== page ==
The family business

page 32, Made In America
In his book Made In America, Sam Walton credits my father’s business (Wiener Buying Corp.) with helping him get started. This really thrilled Dad, who mailed me photocopies of the relevant pages back in the ‘80s. He never seemed to mind that Mr. Walton got his name and address wrong. See Made In America, search “Harry Weiner” (note misspelling).

My shrink, Dr. Marynia Foot Farnham

Yep, Putney School, founded from day one on a principle of sexual equality, really did send me to the co-author of Modern Woman: The Lost Sex. Too funny! I’ve been told there actually was another choice, though I didn’t know it at the time. Perhaps neither did they.

For the morbidly curious, here’s a summary of a contemporary review from a 1947 issue of The Psychoanalytic Quarterly. In her excellent book, Backlash, Susan Faludi points to my therapist as a prime example of the sort of professional woman who views herself as an exception and who therefore undercuts other women, instead of empowering them. And, heaven knows, no one was easier to undercut than I was.

Here’s a YouTube video in which she explains why women shouldn’t work. Oops, I mean, earn money for their work.

Elena and Doc
beautiful Elena
Two snapshots of the radiant young woman I knew.

The man Elena was so madly in love with was Harold Louis Humes, which made it a much more complex and interesting situation than I could possibly have appreciated at the tender age of fourteen. In other words, boy, was I wrong—but nobody could ever have guessed how.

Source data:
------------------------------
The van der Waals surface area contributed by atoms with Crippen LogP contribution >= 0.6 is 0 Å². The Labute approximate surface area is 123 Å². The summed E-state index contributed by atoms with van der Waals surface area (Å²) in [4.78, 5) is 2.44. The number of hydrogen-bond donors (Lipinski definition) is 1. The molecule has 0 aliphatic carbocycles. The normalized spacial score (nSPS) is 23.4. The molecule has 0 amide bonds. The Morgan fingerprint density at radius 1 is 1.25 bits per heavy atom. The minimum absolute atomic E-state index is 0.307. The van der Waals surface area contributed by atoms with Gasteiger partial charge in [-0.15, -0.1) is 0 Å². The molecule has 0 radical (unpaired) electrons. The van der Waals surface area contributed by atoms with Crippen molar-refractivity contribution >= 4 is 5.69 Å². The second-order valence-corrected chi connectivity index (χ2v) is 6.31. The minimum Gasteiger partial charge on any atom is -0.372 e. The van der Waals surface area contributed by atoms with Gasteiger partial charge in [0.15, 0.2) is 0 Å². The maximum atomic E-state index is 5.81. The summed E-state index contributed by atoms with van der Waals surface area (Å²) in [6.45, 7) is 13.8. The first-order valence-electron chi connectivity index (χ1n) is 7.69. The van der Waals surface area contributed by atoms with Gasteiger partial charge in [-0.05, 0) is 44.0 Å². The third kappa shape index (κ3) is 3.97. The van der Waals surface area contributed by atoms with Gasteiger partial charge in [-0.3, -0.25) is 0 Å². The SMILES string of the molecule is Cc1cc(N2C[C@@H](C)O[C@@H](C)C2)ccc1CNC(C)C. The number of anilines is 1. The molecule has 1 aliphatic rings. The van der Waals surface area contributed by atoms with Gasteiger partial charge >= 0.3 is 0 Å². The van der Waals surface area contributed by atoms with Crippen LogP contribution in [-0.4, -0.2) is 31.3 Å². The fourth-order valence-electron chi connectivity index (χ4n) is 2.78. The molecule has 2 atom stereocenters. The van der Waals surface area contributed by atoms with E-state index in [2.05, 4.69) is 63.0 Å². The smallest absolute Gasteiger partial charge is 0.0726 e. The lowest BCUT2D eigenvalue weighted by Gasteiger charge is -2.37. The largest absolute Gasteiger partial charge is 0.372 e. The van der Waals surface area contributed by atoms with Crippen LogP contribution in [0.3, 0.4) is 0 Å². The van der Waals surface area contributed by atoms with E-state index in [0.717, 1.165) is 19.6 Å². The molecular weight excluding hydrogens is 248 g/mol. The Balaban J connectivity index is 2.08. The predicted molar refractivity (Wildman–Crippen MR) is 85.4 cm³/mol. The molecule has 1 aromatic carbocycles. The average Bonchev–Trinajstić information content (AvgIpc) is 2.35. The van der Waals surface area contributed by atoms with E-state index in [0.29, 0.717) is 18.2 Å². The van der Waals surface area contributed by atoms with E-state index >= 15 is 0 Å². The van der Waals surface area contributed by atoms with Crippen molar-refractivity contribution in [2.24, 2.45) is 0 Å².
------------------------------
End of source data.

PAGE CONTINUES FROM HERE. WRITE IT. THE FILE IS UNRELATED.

Here’s the photo of Doc that Elena carried in her wallet and showed me that day. (It weirds me out that this tiny private memory of mine turns out to be available on the web.)

His daughter, Oscar-nominated documentarian Immy Humes, has made a fascinating film about her father, which discusses Elena briefly. You can learn more about Doc at

Sadly, Elena died of an illness in 1973. I never saw her again.


Arabic, not English, is the language in which poets compete like singers on an American Idol-style TV show. The Arabic-speaking world has a thriving pop culture; like us, they idolize singers; unlike us, they also idolize poets. In this culture, Tau’s father, Ahmed Ramy, poet laureate of Egypt for his generation, was a rock star.

The story of his passion for the great singer Umm Kulthum is fascinating; here are a couple of books about it:

Nonfiction The Voice of Egypt: Umm Kulthum, Arabic Song, and Egyptian Society in the Twentieth Century, by Viginia Danielson.

Fiction I Loved You For Your Voice, by Selim Nassib.